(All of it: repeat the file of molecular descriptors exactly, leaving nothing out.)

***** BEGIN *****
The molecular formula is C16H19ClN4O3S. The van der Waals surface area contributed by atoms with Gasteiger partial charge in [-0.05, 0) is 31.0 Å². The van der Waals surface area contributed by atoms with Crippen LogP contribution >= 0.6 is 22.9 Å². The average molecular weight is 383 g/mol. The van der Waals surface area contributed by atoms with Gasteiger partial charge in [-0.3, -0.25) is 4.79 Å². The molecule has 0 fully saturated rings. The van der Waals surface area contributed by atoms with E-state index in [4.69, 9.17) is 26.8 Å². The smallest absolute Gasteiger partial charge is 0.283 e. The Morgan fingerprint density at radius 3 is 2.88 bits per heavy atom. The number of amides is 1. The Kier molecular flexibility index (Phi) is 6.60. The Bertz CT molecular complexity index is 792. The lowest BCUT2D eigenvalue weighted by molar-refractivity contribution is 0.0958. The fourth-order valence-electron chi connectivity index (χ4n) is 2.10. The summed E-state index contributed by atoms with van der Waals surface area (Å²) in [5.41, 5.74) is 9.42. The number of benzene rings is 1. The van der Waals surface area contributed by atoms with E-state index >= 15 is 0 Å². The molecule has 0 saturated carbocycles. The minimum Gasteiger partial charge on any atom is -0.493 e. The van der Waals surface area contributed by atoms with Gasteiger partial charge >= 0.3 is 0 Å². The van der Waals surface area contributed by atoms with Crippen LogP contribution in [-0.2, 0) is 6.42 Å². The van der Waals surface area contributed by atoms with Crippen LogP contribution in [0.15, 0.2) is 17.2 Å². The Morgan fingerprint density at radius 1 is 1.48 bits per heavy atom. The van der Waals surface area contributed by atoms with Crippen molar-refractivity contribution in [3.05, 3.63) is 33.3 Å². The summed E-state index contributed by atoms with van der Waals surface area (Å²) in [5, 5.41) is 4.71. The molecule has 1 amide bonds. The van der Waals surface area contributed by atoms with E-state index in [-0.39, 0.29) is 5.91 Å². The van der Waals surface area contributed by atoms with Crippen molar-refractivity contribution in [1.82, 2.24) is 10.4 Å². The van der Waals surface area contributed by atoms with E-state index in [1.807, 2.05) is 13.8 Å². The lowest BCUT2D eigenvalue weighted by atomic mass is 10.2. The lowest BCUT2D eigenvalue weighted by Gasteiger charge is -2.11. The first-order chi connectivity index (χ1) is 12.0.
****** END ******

The molecular formula is C16H19ClN4O3S. The van der Waals surface area contributed by atoms with Gasteiger partial charge in [-0.05, 0) is 31.0 Å². The van der Waals surface area contributed by atoms with Crippen LogP contribution >= 0.6 is 22.9 Å². The average molecular weight is 383 g/mol. The van der Waals surface area contributed by atoms with Gasteiger partial charge in [-0.3, -0.25) is 4.79 Å². The molecule has 0 fully saturated rings. The van der Waals surface area contributed by atoms with E-state index in [4.69, 9.17) is 26.8 Å². The smallest absolute Gasteiger partial charge is 0.283 e. The Morgan fingerprint density at radius 3 is 2.88 bits per heavy atom. The number of amides is 1. The Kier molecular flexibility index (Phi) is 6.60. The Bertz CT molecular complexity index is 792. The lowest BCUT2D eigenvalue weighted by molar-refractivity contribution is 0.0958. The fourth-order valence-electron chi connectivity index (χ4n) is 2.10. The summed E-state index contributed by atoms with van der Waals surface area (Å²) in [5.41, 5.74) is 9.42. The number of benzene rings is 1. The van der Waals surface area contributed by atoms with E-state index >= 15 is 0 Å². The molecule has 0 saturated carbocycles. The minimum Gasteiger partial charge on any atom is -0.493 e. The van der Waals surface area contributed by atoms with Gasteiger partial charge >= 0.3 is 0 Å². The van der Waals surface area contributed by atoms with Crippen LogP contribution in [-0.2, 0) is 6.42 Å². The van der Waals surface area contributed by atoms with Crippen LogP contribution in [0.15, 0.2) is 17.2 Å². The Morgan fingerprint density at radius 1 is 1.48 bits per heavy atom. The van der Waals surface area contributed by atoms with Crippen molar-refractivity contribution in [3.05, 3.63) is 33.3 Å². The summed E-state index contributed by atoms with van der Waals surface area (Å²) in [5, 5.41) is 4.71. The molecule has 1 amide bonds. The van der Waals surface area contributed by atoms with E-state index in [-0.39, 0.29) is 5.91 Å². The van der Waals surface area contributed by atoms with Crippen molar-refractivity contribution in [1.82, 2.24) is 10.4 Å². The van der Waals surface area contributed by atoms with E-state index in [1.807, 2.05) is 13.8 Å². The lowest BCUT2D eigenvalue weighted by atomic mass is 10.2. The lowest BCUT2D eigenvalue weighted by Gasteiger charge is -2.11. The first-order chi connectivity index (χ1) is 12.0.